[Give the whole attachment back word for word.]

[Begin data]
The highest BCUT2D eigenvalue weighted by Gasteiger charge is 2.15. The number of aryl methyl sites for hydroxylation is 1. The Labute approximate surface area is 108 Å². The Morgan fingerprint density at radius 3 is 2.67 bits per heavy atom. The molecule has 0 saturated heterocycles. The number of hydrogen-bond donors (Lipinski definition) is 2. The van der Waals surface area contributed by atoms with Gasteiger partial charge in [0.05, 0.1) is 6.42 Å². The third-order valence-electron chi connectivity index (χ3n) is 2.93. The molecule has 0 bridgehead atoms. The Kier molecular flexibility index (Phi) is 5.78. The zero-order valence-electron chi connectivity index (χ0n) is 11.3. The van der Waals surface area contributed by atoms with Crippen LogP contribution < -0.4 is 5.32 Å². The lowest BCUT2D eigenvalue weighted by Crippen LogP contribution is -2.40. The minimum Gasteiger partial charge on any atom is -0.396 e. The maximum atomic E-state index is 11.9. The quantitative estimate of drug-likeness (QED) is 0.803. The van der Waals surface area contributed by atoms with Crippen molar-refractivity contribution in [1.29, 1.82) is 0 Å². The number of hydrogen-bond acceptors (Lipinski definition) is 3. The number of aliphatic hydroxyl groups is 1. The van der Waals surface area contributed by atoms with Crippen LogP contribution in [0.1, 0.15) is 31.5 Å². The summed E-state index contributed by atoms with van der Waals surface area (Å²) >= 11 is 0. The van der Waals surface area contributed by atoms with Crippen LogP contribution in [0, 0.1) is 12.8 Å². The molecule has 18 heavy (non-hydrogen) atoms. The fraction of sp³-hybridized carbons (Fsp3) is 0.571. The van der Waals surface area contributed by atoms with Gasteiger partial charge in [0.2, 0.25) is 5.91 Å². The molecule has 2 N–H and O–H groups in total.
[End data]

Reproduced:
The highest BCUT2D eigenvalue weighted by Gasteiger charge is 2.15. The number of aryl methyl sites for hydroxylation is 1. The Labute approximate surface area is 108 Å². The Morgan fingerprint density at radius 3 is 2.67 bits per heavy atom. The molecule has 0 saturated heterocycles. The number of hydrogen-bond donors (Lipinski definition) is 2. The van der Waals surface area contributed by atoms with Gasteiger partial charge in [0.05, 0.1) is 6.42 Å². The third-order valence-electron chi connectivity index (χ3n) is 2.93. The molecule has 0 bridgehead atoms. The Kier molecular flexibility index (Phi) is 5.78. The zero-order valence-electron chi connectivity index (χ0n) is 11.3. The van der Waals surface area contributed by atoms with Crippen LogP contribution < -0.4 is 5.32 Å². The lowest BCUT2D eigenvalue weighted by Crippen LogP contribution is -2.40. The minimum Gasteiger partial charge on any atom is -0.396 e. The maximum atomic E-state index is 11.9. The quantitative estimate of drug-likeness (QED) is 0.803. The van der Waals surface area contributed by atoms with Crippen molar-refractivity contribution in [1.29, 1.82) is 0 Å². The number of hydrogen-bond acceptors (Lipinski definition) is 3. The number of aliphatic hydroxyl groups is 1. The van der Waals surface area contributed by atoms with Crippen LogP contribution in [0.1, 0.15) is 31.5 Å². The summed E-state index contributed by atoms with van der Waals surface area (Å²) >= 11 is 0. The van der Waals surface area contributed by atoms with Crippen LogP contribution in [0, 0.1) is 12.8 Å². The molecule has 18 heavy (non-hydrogen) atoms. The fraction of sp³-hybridized carbons (Fsp3) is 0.571. The van der Waals surface area contributed by atoms with Gasteiger partial charge in [0.2, 0.25) is 5.91 Å². The molecule has 2 N–H and O–H groups in total.